Luk 24:27 And beginning with Moses and all the Prophets, he interpreted to them in all the Scriptures the things concerning himself.

natamllc said...

Still not knowing where I will end up after further study of this thread, I have to comment on one part in Dr. VanDrunen's response to what seems to amount to an obvious err in judgment on the part of Prof. Kloosterman's review of the monograph.

Here's that part: "....were wrong to defend civil enforcement of religious orthodoxy,...."

Here is my comment. That is painful to read!

I would only look at two places in the New Testament which underscore, in my view, this blunder, here:

Luk 24:52 And they worshiped him and returned to Jerusalem with great joy,
Luk 24:53 and were continually in the temple blessing God.

Those words can best be understood when you consider this end to a tragedy recorded in the Book of Acts, here:

Act 14:19 But Jews came from Antioch and Iconium, and having persuaded the crowds, they stoned Paul and dragged him out of the city, supposing that he was dead.
Act 14:20 But when the disciples gathered about him, he rose up and entered the city, and on the next day he went on with Barnabas to Derbe.

Hopefully one makes the connection here between the group "going back into the very Temple Jesus was excommunicated from", first sorely beaten and then suffered at those sinful hands a crucifixion?

Paul is stoned and then after rising up "goes" back into the very city where they stoned him!


What causes "no" fear of human death by the hands of others, those civil authorities, when once the Gospel of the Kingdom's Righteousness is imputed to a soul such as those in those two stories, then?

I guess it can be understood better then this way when we read Jesus' Words, here:

Joh 16:1 "I have said all these things to you to keep you from falling away.
Joh 16:2 They will put you out of the synagogues. Indeed, the hour is coming when whoever kills you will think he is offering service to God.
Joh 16:3 And they will do these things because they have not known the Father, nor me.

Randall van der Sterren said...

"Presumably when Kloosterman pulls out of his driveway on the way to work every day, his non-Christian neighbors do not lean out their windows and try to shoot him...."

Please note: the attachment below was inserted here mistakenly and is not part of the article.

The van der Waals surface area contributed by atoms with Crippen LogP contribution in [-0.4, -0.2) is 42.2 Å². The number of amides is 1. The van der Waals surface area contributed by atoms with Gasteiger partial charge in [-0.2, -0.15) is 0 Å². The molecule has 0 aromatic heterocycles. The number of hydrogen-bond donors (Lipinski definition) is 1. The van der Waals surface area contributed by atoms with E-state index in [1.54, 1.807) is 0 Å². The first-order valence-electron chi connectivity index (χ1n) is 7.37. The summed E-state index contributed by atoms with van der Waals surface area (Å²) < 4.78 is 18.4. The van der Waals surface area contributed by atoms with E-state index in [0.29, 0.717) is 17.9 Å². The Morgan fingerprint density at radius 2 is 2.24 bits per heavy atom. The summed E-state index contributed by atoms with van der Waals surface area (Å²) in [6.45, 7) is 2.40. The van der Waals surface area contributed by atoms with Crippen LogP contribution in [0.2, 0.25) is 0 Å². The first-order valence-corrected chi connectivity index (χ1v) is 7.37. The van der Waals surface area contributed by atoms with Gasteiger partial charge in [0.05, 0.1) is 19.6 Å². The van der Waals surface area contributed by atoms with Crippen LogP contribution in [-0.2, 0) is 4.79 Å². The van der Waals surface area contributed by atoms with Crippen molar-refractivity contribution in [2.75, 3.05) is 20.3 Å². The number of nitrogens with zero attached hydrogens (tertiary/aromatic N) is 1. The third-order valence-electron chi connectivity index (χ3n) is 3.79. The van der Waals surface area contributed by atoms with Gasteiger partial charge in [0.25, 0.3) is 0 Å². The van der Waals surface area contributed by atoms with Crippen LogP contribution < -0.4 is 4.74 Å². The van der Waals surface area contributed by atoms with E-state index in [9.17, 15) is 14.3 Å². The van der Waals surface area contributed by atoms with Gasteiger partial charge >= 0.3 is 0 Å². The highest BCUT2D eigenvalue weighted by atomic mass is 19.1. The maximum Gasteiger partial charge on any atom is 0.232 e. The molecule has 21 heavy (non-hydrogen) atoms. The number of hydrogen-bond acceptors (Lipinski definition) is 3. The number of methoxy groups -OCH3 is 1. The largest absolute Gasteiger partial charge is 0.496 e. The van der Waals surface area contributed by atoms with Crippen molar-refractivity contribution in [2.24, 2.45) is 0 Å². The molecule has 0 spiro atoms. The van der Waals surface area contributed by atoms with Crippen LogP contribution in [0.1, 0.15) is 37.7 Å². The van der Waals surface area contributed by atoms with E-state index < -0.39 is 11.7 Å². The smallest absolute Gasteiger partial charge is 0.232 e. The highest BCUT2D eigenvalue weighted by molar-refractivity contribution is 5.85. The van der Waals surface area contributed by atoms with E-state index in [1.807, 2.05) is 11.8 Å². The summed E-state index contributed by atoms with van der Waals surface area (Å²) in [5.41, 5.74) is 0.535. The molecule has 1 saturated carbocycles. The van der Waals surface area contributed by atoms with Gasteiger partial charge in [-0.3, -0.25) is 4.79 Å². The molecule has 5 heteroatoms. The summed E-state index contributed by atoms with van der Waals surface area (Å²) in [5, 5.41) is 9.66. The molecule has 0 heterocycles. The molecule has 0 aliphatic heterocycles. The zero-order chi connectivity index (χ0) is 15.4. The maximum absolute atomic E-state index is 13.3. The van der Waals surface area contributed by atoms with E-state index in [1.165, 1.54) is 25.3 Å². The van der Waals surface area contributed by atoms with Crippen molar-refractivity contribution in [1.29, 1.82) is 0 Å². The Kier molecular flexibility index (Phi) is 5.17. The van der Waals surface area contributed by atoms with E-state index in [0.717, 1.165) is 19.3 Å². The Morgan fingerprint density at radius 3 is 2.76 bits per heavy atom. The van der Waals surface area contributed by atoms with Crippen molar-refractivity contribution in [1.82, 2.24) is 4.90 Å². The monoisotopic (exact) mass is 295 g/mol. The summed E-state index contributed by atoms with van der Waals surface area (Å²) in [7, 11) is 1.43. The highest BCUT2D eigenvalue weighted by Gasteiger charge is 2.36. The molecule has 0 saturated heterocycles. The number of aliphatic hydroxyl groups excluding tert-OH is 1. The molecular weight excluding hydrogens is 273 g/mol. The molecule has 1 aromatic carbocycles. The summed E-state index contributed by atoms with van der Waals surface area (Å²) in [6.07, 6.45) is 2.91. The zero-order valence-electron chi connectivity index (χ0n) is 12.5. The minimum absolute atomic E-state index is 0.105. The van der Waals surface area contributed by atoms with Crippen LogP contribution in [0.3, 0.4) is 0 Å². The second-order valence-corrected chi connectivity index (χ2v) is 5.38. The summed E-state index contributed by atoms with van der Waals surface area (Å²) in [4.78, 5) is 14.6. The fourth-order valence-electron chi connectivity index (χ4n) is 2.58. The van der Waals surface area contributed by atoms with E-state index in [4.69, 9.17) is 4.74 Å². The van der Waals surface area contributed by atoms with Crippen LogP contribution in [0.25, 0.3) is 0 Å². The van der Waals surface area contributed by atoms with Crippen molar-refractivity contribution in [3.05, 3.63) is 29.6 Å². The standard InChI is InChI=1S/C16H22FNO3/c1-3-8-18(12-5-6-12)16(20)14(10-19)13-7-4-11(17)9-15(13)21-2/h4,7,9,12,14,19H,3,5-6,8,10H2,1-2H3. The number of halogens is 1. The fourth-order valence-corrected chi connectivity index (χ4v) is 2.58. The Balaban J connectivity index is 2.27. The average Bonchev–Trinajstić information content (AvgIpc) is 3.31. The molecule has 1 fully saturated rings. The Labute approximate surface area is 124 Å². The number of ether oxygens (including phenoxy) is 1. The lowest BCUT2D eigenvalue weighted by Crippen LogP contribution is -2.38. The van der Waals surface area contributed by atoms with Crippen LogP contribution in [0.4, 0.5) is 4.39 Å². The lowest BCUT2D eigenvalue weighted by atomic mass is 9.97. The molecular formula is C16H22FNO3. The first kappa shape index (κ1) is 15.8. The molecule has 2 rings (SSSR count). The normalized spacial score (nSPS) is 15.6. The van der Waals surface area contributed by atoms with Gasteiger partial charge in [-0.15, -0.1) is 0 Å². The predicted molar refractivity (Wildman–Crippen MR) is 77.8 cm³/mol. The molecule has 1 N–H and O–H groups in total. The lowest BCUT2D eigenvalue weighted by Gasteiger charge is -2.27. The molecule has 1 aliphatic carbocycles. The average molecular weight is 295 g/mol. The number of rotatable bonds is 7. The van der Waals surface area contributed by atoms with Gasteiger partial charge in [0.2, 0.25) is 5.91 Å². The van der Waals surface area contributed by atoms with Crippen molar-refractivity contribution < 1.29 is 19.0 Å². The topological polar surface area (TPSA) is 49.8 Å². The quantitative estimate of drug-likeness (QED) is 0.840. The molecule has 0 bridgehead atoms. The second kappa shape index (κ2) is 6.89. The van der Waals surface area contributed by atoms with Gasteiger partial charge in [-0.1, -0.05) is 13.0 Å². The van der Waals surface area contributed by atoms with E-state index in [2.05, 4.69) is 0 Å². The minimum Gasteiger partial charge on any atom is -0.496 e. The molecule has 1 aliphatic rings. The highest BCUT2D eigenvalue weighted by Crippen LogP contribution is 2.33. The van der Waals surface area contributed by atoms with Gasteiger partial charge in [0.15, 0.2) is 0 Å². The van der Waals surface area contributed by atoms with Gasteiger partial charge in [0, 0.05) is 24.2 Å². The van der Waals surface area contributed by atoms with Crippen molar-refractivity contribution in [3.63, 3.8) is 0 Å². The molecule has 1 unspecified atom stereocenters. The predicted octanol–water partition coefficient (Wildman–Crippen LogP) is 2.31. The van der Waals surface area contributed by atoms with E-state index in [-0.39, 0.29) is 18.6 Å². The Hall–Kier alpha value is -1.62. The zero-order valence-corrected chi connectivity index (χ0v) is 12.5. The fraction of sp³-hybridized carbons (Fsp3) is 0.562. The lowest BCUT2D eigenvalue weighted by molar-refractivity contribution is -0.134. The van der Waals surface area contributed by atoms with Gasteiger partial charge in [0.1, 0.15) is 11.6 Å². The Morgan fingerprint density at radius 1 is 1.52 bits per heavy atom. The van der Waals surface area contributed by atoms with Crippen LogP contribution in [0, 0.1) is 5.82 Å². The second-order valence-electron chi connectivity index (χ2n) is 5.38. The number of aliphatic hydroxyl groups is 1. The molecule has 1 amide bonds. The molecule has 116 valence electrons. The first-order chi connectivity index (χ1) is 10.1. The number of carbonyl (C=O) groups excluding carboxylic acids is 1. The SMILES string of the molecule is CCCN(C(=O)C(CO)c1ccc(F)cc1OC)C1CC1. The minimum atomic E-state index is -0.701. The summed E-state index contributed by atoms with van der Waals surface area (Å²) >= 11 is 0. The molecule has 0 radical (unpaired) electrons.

This a familiar analogy, commonly used against total depravity. At this point, we respond by saying that we don't believe that all people are utterly depraved or even equally depraved.

Coram Deo said...
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Coram Deo said...

VanDrunen holds to Total Depravity, he wasn't arguing against it.

It seems clear that there is a certain measure of common grace mingled with the use of the civil law which prevents the full expression of mankind's depravity.

This can be seen in the fact that unbelievers may sometimes live outwardly morally exemplary lives insofar as the judgment of mere men is concerned.

In Christ,

Randall van der Sterren said...
This comment has been removed by the author.
Randall van der Sterren said...

CD: Except that Kloosterman's ordinary safety isn't because his reprobate neighbors are convinced of moral abstractions known as natural law. It has more to do with him living in a good neighborhood, which is a blessing of providence.

In many urban areas, neither natural nor civil law is sufficient to protect a middle-aged Dutchman from danger. That said, VanDrunen is actually correct that natural law is a valid concept. It just doesn't operate in the way the R2K clique expects.

BTW, what brought up the subject was this post on an R2K blog citing DVD's response to Kloosterman. I didn't realize this thread is from 2010!

Coram Deo said...

Certainly the moral/civil law doesn't serve to restrain all men everywhere equally and alike; such a view would be absurdly reductionistic and contrary to the evidence we see daily.

I'll check out your link, thanks.


Randall van der Sterren said...

CD: I'm saying that the whole debate is confused on both sides and that such reductionism is common. There's a hidden supposition that human beings are blank slates who can be molded according to the propositions handed down by authority figures.

My point against this is that some groups are more social than others, due to culture, breeding and other factors beyond natural law. All of this is due to God's providence in making people according to His designs.

For example, is Singapore well-ordered "because of the blessing of biblical law enshrined in civil statutes?" Why is Ethiopia backward despite being one of the oldest Christian societies?